It was not until 2002, when the Boston Globe ran a courageous series on pedophiliac abuse by Catholic priests, that the national climate started to change. As more and more stories appeared in other outlets, it became clear and widely accepted that the Catholic church had been harboring thousands of pedophile priests around the world for decades, if not centuries. It was ghastly, and it wasn't a witch hunt, and the revelations keep coming to this day (do a search on "Catholic priest" and "abuse"). It's barely news anymore, but the stories are relentless. There was little or no "false memory syndrome" among the claims.
Recently, the country was stunned again by the Gerry Sandusky case at Penn State. LIke the Catholic Church, the Penn State football program was an unchallengeable, straight-arrow, totalitarian hierarchy that valued itself more than the lives of children who were being raped by an outrageously flamboyant pedophile. Outside of a few extreme Penn State football fans, nobody had a hard time seeing that something had gone terribly wrong, and that it had gone wrong for a long time because the victims had enormous difficulty coming forward and people in authority didn't want to believe what was happening before their eyes.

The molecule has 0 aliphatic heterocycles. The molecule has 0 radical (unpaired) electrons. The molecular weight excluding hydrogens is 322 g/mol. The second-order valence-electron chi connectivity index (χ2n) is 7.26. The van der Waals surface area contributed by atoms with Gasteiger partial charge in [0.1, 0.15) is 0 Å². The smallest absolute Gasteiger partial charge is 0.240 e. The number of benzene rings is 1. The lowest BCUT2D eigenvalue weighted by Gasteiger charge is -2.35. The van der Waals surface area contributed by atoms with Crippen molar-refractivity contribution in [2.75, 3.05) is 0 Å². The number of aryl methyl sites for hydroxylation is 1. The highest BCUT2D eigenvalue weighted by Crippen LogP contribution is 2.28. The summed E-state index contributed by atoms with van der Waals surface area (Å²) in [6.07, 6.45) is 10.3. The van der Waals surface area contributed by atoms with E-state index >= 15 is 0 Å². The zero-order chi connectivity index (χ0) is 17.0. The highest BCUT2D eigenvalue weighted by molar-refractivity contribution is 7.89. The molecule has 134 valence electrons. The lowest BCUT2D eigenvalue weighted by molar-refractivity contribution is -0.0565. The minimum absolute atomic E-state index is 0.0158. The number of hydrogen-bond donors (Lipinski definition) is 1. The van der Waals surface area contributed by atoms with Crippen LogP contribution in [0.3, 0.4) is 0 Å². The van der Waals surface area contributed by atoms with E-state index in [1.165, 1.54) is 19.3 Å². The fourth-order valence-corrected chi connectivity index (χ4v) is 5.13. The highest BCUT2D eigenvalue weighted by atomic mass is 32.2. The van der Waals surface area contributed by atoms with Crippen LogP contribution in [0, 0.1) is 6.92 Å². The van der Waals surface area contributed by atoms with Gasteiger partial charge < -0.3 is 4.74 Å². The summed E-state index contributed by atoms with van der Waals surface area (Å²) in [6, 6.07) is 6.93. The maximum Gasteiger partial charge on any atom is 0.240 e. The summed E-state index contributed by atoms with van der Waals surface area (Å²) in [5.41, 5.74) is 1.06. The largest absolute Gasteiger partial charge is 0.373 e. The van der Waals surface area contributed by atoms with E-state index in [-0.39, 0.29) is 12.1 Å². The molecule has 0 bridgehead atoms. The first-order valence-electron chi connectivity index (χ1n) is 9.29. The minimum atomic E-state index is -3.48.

But in Omaha during the first Bush presidency, with the nursery school scandals losing credibility around the country, almost the entire Omaha establishment closed ranks to discredit the accusers. By establishment, I mean the Omaha Police Department, Nebraska State Police, FBI, local and state judiciary, local and state and national media. Against them stood a few teenagers, most of them with drug problems, long rap sheets and traumatized brains. Their allies were some foster care supervisors and parents, plus a divided investigative committee in the Nebraska legislature. Under phenomenal pressure, the teenagers either retracted their testimony of sexual abuse or were crushed in court and sentenced to years in prison for perjury. Key figures in the case ended up dead in numbers that would astound any actuary but apparently interested no one in Omaha law enforcement.
Many years after all this was seemingly resolved in court, my friend Nick decided in 2002 it was a story. I confess that I tried to discourage him. It wasn't timely, I said. The pedophiles were still out there in the news today, he said. Nobody's going to believe it, I said. But there's been an injustice, he said. You're going to end up dead in a motel room, I said. That's not definite, he said.